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The Fontan circulation

June 10, 2018

In the current issue of Cardiovascular Innovations and Applications (Volume3, Number 1, 2018, pp. pp. 107-122(X); DOI: 10.15212/CVIA.2017.0041, researchers Ahmed Kheiwa, Anushree Agarwal and Anitha John from the Division of Cardiology, Department of Medicine, University of California San Francisco, San Francisco, CA, USA and the Division of Cardiology, Department of Pediatrics, Children's National Health System, George Washington University, Washington, DC, USA provide a summary of the Fontan surgeries and resultant physiology, discuss long-term complications, and provide a contemporary review of the management strategies.

The Fontan operation, first described in 1971, was introduced as a palliative procedure for patients with tricuspid atresia. It later evolved to become the palliative surgery for other forms of congenital heart disease (CHD) with single ventricle physiology in which biventricular repair is not feasible. Since the original description, there have been multiple modifications of the surgical technique. The procedure creates nonpulsatile pulmonary flow via direct connection of the venae cavae to the pulmonary arteries and results in an immediate elevation in central venous pressure. The unique physiological consequences of the Fontan circulation not only impact the cardiovascular system but also impose challenges at a multisystem level.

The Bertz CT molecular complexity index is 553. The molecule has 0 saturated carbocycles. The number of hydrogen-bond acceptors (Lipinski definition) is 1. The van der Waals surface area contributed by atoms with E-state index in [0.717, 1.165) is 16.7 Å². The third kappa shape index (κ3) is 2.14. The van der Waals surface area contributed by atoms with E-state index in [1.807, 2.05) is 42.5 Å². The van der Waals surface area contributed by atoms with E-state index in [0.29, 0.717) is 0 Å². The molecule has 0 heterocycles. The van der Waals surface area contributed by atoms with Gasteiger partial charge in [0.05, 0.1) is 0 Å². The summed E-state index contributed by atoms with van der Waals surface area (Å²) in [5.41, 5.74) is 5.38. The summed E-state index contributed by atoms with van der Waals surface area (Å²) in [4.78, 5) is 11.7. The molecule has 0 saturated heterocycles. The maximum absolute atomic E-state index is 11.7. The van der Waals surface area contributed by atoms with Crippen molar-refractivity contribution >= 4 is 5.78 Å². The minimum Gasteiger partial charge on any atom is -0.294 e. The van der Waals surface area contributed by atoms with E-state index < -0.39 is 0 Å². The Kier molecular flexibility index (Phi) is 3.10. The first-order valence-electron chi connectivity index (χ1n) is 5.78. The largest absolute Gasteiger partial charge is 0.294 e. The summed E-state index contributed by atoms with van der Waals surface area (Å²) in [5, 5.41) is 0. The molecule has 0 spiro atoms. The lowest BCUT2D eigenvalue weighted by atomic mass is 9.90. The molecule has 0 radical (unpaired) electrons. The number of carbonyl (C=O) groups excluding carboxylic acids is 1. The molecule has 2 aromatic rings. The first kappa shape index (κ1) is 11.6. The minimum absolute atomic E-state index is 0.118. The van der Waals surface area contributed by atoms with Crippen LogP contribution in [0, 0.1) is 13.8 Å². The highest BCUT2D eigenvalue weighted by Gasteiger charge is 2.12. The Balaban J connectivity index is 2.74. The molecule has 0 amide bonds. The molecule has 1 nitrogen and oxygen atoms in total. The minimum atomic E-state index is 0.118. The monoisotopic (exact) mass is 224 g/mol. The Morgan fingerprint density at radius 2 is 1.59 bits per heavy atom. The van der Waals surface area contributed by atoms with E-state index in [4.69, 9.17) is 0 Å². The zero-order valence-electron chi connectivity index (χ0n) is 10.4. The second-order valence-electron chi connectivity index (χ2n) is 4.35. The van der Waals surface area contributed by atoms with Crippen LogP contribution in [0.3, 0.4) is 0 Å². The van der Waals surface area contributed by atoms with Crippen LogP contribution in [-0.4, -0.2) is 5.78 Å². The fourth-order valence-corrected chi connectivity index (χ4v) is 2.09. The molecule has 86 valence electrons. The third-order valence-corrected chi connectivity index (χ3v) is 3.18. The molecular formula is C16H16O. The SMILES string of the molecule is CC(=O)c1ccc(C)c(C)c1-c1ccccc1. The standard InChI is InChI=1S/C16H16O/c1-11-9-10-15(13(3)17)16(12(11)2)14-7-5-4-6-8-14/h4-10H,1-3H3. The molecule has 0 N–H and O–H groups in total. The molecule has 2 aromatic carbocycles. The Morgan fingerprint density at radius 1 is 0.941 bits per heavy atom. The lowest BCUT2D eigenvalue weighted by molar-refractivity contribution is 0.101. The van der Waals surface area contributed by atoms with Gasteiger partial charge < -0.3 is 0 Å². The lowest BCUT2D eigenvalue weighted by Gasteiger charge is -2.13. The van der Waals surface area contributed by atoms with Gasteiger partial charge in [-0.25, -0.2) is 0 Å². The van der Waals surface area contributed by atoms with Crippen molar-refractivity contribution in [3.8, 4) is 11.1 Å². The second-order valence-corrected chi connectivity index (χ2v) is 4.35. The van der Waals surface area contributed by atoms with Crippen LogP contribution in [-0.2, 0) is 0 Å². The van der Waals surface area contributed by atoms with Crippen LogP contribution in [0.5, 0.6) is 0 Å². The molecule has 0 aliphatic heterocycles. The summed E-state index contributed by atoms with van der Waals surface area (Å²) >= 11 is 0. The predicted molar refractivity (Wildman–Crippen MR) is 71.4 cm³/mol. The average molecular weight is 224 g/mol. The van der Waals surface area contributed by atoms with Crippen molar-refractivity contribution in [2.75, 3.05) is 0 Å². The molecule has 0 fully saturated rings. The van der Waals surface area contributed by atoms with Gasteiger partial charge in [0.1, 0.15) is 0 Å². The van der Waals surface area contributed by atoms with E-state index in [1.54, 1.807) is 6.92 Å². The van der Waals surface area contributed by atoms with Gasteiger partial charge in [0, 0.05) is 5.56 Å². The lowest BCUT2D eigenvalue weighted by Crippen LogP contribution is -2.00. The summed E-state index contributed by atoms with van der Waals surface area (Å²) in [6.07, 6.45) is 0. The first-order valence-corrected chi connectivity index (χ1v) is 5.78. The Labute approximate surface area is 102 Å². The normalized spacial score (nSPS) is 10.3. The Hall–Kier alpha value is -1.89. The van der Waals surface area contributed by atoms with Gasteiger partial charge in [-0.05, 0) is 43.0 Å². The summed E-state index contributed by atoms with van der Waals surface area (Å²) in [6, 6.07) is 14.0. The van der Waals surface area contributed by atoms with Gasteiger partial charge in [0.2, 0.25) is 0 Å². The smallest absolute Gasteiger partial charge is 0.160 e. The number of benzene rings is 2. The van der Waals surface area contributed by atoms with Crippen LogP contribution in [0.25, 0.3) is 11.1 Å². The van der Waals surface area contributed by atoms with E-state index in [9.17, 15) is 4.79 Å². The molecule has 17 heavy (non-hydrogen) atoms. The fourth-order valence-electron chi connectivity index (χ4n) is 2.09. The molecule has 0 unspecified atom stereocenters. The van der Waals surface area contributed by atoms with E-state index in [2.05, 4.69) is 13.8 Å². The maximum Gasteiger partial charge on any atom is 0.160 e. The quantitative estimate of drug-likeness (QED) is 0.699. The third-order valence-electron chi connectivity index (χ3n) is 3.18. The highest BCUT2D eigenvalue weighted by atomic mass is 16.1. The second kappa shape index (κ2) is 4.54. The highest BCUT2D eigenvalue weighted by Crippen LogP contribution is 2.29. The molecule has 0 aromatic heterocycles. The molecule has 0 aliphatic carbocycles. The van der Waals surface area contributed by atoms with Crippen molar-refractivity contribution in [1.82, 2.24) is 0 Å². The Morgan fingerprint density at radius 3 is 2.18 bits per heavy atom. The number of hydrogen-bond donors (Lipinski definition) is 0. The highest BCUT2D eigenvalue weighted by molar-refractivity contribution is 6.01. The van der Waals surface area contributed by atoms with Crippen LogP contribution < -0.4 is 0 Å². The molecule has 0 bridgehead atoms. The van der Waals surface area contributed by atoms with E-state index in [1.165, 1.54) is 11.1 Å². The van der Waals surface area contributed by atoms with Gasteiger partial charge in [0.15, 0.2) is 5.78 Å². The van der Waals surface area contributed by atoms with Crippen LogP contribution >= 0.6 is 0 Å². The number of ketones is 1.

With recent advances in surgical techniques and medical management, long-term survival after the Fontan operation has significantly improved. However, there are numerous long-term complications, including Fontan failure, arrhythmia, premature cardiac death, liver disease, PLE, and need for reoperation. As more patients survive to adulthood, innovative management strategies to maintain quality of life and extend life expectancy are needed.
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